Riot Games, the studio best known for League of Legends, has agreed to pay $100m (£74.3m) to settle a 2018 class-action gender discrimination case.

The settlement will "remedy violations against approximately 1,065 women employees and 1,300 women contract workers", California's Department of Fair Employment & Housing (DFEH) wrote.

DFEH said the firm engaged in "systemic sex discrimination and harassment".

Riot Games said it must "take responsibility for the past".

The company will pay $80m (£59m) to members of the class action suit and about $20m (£15m) will cover legal costs.

The 2018 case followed investigations by the Los Angeles Times and the news website Kotaku.

According to the original complaint against the company, Riot was accused of fostering a "bro culture" and faced a range of allegations.

These included that women had been sexually objectified, with an email chain that rated the company's "hottest women employees", and that unsolicited images of male genitalia had been shown to workers by their bosses and colleagues.

Industry problem

As part of the settlement, Riot agreed to workplace reforms, independent expert analysis of its pay, hiring, and promotion practices, and to be monitored for instances of sexual harassment and "retaliation" at its California offices for three years.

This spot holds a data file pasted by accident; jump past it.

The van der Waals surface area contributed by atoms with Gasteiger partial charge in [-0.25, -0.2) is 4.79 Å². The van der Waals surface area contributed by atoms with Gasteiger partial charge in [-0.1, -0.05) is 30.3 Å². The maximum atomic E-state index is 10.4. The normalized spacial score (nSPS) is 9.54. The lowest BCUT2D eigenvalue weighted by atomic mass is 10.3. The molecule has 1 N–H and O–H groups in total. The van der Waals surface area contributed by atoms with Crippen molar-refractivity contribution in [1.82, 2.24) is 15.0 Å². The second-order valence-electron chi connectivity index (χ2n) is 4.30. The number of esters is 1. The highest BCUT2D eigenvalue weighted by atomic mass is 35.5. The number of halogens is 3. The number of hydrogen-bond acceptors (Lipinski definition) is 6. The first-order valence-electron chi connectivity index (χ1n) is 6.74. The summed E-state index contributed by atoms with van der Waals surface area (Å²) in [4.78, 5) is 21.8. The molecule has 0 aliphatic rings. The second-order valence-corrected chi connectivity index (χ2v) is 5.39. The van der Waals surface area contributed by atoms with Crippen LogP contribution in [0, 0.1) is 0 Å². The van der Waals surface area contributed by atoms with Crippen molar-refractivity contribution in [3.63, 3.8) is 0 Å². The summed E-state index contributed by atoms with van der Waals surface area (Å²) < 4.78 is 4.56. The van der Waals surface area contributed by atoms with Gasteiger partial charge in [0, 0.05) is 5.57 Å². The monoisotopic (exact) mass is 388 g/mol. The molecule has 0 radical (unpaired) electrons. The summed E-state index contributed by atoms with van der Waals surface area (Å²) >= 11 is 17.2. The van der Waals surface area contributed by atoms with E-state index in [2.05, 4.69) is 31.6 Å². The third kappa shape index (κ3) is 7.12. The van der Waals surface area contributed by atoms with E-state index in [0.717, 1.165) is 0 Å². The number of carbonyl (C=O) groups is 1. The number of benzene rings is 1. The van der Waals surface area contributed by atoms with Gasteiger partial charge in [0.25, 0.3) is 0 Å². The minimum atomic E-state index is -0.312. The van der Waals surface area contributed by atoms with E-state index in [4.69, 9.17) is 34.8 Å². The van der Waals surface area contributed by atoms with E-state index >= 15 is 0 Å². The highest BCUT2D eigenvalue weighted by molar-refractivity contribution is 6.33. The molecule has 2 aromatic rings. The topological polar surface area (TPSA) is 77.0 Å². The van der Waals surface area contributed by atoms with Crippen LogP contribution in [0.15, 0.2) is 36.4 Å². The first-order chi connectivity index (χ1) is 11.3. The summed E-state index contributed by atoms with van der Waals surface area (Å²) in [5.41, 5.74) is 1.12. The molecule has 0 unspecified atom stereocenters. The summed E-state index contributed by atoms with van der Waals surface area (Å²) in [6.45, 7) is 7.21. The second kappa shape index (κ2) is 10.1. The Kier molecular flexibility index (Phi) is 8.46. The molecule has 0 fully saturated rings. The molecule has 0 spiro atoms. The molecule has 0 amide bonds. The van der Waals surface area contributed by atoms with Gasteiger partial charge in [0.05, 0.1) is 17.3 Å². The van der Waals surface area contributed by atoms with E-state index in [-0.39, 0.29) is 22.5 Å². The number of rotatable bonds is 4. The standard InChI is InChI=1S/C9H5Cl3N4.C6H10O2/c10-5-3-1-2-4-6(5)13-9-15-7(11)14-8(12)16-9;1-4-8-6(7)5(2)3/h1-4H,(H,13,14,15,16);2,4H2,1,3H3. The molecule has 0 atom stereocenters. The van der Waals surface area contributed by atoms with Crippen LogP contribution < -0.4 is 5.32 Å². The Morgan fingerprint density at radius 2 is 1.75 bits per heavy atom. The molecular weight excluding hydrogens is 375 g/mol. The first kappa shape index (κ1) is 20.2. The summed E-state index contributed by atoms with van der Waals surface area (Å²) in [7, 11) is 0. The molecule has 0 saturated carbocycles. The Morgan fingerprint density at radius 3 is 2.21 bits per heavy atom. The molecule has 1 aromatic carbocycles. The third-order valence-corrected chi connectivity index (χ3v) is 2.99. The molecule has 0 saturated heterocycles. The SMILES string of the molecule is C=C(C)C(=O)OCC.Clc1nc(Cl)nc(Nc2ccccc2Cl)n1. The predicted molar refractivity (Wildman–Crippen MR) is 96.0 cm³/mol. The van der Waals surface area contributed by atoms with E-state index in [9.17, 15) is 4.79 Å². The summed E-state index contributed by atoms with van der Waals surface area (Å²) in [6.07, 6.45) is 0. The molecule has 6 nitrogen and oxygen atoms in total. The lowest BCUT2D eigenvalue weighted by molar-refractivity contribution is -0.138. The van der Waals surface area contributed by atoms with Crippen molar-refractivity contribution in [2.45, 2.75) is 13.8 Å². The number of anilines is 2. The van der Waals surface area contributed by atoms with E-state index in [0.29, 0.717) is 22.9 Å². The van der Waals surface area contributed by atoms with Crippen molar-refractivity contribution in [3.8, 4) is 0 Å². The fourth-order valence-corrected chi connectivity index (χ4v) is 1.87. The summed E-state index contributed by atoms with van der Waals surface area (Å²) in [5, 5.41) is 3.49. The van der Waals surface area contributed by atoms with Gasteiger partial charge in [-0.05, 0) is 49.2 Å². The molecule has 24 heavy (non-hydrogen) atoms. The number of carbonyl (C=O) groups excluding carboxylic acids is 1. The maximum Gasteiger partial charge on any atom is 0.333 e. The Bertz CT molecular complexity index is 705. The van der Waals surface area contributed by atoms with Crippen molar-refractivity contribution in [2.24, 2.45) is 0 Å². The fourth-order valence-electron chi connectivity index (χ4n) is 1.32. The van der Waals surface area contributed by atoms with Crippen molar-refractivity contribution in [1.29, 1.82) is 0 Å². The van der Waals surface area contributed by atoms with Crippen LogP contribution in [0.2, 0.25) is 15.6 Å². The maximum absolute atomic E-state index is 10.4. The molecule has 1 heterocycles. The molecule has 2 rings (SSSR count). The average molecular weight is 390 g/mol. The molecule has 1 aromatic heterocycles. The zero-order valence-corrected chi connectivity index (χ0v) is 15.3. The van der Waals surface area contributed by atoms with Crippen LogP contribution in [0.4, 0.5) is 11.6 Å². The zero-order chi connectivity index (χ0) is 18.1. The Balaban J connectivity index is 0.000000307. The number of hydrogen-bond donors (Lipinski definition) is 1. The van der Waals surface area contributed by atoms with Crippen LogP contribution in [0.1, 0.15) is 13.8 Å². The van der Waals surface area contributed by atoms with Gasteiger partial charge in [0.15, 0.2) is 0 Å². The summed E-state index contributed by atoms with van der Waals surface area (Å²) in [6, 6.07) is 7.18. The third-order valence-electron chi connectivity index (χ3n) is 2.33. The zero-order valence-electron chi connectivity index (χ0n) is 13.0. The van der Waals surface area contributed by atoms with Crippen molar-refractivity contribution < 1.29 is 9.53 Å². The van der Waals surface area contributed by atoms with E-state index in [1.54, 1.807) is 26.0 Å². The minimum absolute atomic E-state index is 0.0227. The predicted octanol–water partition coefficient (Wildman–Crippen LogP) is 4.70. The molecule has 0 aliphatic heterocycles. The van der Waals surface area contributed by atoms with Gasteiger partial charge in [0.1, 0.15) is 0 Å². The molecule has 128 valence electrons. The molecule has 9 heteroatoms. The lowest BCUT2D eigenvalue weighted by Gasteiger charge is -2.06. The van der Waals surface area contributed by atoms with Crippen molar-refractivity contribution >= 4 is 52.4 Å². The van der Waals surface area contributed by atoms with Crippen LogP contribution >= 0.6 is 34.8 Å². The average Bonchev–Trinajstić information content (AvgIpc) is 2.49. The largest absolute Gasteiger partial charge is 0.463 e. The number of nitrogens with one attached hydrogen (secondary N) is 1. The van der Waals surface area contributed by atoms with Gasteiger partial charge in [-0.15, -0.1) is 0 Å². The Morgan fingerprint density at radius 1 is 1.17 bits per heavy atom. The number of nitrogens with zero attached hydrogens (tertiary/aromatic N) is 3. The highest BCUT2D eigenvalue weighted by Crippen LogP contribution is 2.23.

The company must also set aside $18m (13.2m) to fund diversity, equity and inclusion programmes and create 40 full-time positions in engineering, quality assurance or art-design roles for its former contract workers.

DFEH Director Kevin Kish wrote that, if accepted by the court, the settlement would lead to lasting change at Riot Games and "send the message that all industries in California, including the gaming industry, must provide equal pay and workplaces free from discrimination and harassment".

Riot had initially agreed to settle the case for $10m in 2019, but the DFEH and another agency had blocked the deal arguing that the amount to which victims were entitled was much higher.

The company said it had to face the fact that it hadn't always lived up to its values, telling the Washington Post: "While we're proud of how far we've come since 2018, we must also take responsibility for the past".

"We hope that this settlement properly acknowledges those who had negative experiences at Riot."

The BBC has approached the company for comment.

Riot Games is not the only prominent games firm to face questions about workplace culture.

The DFEH is also taking action against Activision Blizzard, the company behind the games World of Warcraft, Overwatch and Call of Duty.

Activision Blizzard recently reached an $18m (£13.2m) settlement with the US Equal Employment Opportunity Commission (EEOC) over claims of sexual discrimination and harassment.


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